London producer, songwriter, multi-instrumentalist and soul singer Royce Wood Junior will release a deluxe edition of his debut album The Ashen Tang via 37 Adventures on 29 January. The record beautifully incorporates elements of nostalgia with modern, multi-layered production that perfectly characterise Royce’s unique sound. Combining a distinctive mix of soul, funk and R&B, Royce’s debut evokes the sounds of R&B heroes Prince, D’Angelo and Stevie Wonder. The album is also infused with spikes of wonky electronica that brings to mind Radiohead or J-Dilla, effortlessly bringing together these genres into jaunty and harmonious pop songs. The musician discusses his new tracks with us.
A: Has there been any event in particular which has influenced the new single Midnight lyrically?
RWJ: Midnight was written in a day… I rarely have whole songs come out as quickly as that one. I was quite broke and underachieving during that time and I suppose the song was just a bit of a prayer to the universe that hopefully things would get better soon. It’s about trying to excavate some positivity from something that’s pretty much entirely negative and the effort that that takes.
A: Can you tell us a bit more about the new tracks on the deluxe version of The Ashen Tang?
RWJ: There three new ones on there… one of them is Ophelia, a maudlin lament but written in all majors… I always wanted to use kind of cathedral rave sounds in the context of a ballad and tried it on this one. Love’s A Lonely Town is an early 1970s slow jam that features loads of different singers. I was thinking about the original Grange Hill theme tune during the production of it… the sausage that comes flying over on that fork… lots of wah in there. Lastly Don’t Wanna Lose You is a cover of a late 1990s Grand Central classic by Tony D and Veba.
A: Has there been a change in sound between the tracks originally recorded for The Ashen Tang and the new material?
RWJ: There’s still definitely a thread. The songs were all written during the same period but I hadn’t produced finished versions of them by the time of the original release. They’re probably the best songs on the record and the album feels more complete with the new songs on it.
A: To what extent do your past musical influences continue to inspire your current work?
RWJ: Massively… I get influenced by modern production but not really the songwriting. Production is constantly evolving but original writing is rarer I think. The goalposts have moved in terms of the writing itself… there’s no time for subtlety in this age because of the sheer volume of music out there to get through as a consumer. This means that only the brashest and most immediate statements are able to cut through and make it into the public consciousness. An overtly earnest lyric is no longer cringed at like it was a few years ago, in fact it’s actually celebrated. On the production side, I appreciate boldness, he way that some of SOPHIE’s work sounds like he’s taking the piss (and he probably is) seems to be the only way of finding uncharted territory in that realm.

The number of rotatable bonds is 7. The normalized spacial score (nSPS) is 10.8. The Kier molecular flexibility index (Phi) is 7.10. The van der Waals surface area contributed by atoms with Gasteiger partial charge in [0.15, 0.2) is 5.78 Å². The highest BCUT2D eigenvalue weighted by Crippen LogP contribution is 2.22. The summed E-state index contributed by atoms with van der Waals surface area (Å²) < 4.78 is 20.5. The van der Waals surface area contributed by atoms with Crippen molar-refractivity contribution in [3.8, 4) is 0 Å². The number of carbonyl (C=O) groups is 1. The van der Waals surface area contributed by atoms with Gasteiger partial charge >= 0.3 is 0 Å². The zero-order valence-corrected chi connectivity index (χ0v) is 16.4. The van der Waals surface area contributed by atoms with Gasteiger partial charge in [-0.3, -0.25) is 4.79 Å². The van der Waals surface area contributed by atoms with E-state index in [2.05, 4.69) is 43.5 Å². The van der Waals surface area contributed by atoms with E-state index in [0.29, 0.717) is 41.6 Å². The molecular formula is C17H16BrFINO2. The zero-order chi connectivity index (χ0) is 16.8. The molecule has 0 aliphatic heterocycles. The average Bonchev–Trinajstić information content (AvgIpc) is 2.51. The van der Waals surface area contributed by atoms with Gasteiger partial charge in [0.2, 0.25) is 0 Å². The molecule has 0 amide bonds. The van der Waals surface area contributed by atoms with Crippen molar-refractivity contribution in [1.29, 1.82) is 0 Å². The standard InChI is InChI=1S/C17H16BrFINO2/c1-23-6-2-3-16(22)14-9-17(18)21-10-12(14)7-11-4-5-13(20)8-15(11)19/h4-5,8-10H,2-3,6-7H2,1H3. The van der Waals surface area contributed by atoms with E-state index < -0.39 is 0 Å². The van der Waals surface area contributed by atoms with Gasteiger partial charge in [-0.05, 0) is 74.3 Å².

A: How has working with other artists informed your solo work?
RWJ: It’s made me remember not to repeat the same process for every track. It’s great to see how others place emphasis on certain elements of the music, and other people will write something that you would never dream of, which is always welcome in a collaboration. It’s quite easy to wallow in your own routines: you end up using the same process over and over again and collaborating can jostle you out of that, which helps to keep things a bit fresher.
The Ashen Tang and single Midnight is released via 37 Adventures on 29 January. The deluxe edition of the album will also feature three new songs, Love’s a Lonely Town, Ophelia and Don’t Wanna Lose You.
Discover more at soundcloud.com/roycewoodjunior.
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1. Royce Wood Junior.